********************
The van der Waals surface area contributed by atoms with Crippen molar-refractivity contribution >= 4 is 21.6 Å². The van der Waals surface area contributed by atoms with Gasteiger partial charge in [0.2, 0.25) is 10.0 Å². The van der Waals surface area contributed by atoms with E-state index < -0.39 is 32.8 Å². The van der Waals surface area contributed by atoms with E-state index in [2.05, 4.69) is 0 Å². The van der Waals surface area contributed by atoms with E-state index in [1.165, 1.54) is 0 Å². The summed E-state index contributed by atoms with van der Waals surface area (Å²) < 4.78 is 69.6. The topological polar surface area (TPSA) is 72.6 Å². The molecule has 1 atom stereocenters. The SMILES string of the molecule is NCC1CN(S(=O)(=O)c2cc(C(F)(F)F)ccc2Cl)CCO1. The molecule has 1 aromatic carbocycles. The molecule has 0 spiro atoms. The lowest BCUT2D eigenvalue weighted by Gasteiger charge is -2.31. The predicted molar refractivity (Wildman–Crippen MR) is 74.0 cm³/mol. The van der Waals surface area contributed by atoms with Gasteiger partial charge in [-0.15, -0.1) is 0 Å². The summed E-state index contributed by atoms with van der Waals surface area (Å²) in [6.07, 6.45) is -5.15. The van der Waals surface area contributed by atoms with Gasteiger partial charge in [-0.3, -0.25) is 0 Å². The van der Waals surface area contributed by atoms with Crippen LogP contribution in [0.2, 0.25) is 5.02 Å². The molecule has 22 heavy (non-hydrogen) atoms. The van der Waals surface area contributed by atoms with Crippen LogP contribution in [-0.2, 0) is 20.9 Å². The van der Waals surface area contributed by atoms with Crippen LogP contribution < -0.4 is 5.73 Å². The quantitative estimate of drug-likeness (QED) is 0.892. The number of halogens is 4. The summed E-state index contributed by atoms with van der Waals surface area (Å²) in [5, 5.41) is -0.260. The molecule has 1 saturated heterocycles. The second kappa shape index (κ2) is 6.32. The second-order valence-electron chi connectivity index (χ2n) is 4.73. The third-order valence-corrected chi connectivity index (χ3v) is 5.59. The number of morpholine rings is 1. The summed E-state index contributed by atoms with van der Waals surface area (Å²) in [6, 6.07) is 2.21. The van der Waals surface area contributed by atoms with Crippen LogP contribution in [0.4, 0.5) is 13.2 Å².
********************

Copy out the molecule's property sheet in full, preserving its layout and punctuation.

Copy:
The van der Waals surface area contributed by atoms with Crippen molar-refractivity contribution >= 4 is 21.6 Å². The van der Waals surface area contributed by atoms with Gasteiger partial charge in [0.2, 0.25) is 10.0 Å². The van der Waals surface area contributed by atoms with E-state index < -0.39 is 32.8 Å². The van der Waals surface area contributed by atoms with E-state index in [2.05, 4.69) is 0 Å². The van der Waals surface area contributed by atoms with E-state index in [1.165, 1.54) is 0 Å². The summed E-state index contributed by atoms with van der Waals surface area (Å²) < 4.78 is 69.6. The topological polar surface area (TPSA) is 72.6 Å². The molecule has 1 atom stereocenters. The SMILES string of the molecule is NCC1CN(S(=O)(=O)c2cc(C(F)(F)F)ccc2Cl)CCO1. The molecule has 1 aromatic carbocycles. The molecule has 0 spiro atoms. The lowest BCUT2D eigenvalue weighted by Gasteiger charge is -2.31. The predicted molar refractivity (Wildman–Crippen MR) is 74.0 cm³/mol. The van der Waals surface area contributed by atoms with Gasteiger partial charge in [-0.15, -0.1) is 0 Å². The summed E-state index contributed by atoms with van der Waals surface area (Å²) in [6.07, 6.45) is -5.15. The van der Waals surface area contributed by atoms with Gasteiger partial charge in [-0.3, -0.25) is 0 Å². The van der Waals surface area contributed by atoms with Crippen LogP contribution in [0.2, 0.25) is 5.02 Å². The molecule has 22 heavy (non-hydrogen) atoms. The van der Waals surface area contributed by atoms with Crippen LogP contribution in [-0.2, 0) is 20.9 Å². The van der Waals surface area contributed by atoms with Crippen LogP contribution < -0.4 is 5.73 Å². The quantitative estimate of drug-likeness (QED) is 0.892. The number of halogens is 4. The summed E-state index contributed by atoms with van der Waals surface area (Å²) in [5, 5.41) is -0.260. The molecule has 1 saturated heterocycles. The second kappa shape index (κ2) is 6.32. The second-order valence-electron chi connectivity index (χ2n) is 4.73. The third-order valence-corrected chi connectivity index (χ3v) is 5.59. The number of morpholine rings is 1. The summed E-state index contributed by atoms with van der Waals surface area (Å²) in [6, 6.07) is 2.21. The van der Waals surface area contributed by atoms with Crippen LogP contribution in [0.4, 0.5) is 13.2 Å².